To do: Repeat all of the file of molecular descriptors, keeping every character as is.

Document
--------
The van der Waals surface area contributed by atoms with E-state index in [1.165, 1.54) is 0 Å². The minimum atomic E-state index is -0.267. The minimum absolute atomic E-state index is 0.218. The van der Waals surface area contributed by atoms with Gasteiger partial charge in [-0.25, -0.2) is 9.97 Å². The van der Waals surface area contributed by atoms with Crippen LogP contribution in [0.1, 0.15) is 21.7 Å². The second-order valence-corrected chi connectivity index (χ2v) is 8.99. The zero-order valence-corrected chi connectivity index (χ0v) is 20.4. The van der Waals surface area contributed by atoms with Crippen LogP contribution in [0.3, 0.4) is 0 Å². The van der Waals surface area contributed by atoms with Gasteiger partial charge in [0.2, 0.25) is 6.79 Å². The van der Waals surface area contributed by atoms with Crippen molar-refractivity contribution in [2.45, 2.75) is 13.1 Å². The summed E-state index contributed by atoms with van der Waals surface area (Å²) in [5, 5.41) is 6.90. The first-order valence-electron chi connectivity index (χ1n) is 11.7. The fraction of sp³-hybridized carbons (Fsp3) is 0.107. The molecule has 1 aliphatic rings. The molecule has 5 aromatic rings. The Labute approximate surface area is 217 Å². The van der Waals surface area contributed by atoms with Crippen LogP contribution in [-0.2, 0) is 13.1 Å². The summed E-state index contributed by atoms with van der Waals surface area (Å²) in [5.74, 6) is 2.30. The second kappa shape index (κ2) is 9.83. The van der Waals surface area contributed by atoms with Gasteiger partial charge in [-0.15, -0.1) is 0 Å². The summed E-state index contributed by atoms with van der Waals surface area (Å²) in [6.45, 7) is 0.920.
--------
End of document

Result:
The van der Waals surface area contributed by atoms with E-state index in [1.165, 1.54) is 0 Å². The minimum atomic E-state index is -0.267. The minimum absolute atomic E-state index is 0.218. The van der Waals surface area contributed by atoms with Gasteiger partial charge in [-0.25, -0.2) is 9.97 Å². The van der Waals surface area contributed by atoms with Crippen LogP contribution in [0.1, 0.15) is 21.7 Å². The second-order valence-corrected chi connectivity index (χ2v) is 8.99. The zero-order valence-corrected chi connectivity index (χ0v) is 20.4. The van der Waals surface area contributed by atoms with Crippen LogP contribution in [0.3, 0.4) is 0 Å². The van der Waals surface area contributed by atoms with Gasteiger partial charge in [0.2, 0.25) is 6.79 Å². The van der Waals surface area contributed by atoms with Crippen molar-refractivity contribution in [2.45, 2.75) is 13.1 Å². The summed E-state index contributed by atoms with van der Waals surface area (Å²) in [5, 5.41) is 6.90. The first-order valence-electron chi connectivity index (χ1n) is 11.7. The fraction of sp³-hybridized carbons (Fsp3) is 0.107. The molecule has 1 aliphatic rings. The molecule has 5 aromatic rings. The Labute approximate surface area is 217 Å². The van der Waals surface area contributed by atoms with Crippen LogP contribution in [-0.2, 0) is 13.1 Å². The summed E-state index contributed by atoms with van der Waals surface area (Å²) in [5.74, 6) is 2.30. The second kappa shape index (κ2) is 9.83. The van der Waals surface area contributed by atoms with Gasteiger partial charge in [-0.15, -0.1) is 0 Å². The summed E-state index contributed by atoms with van der Waals surface area (Å²) in [6.45, 7) is 0.920.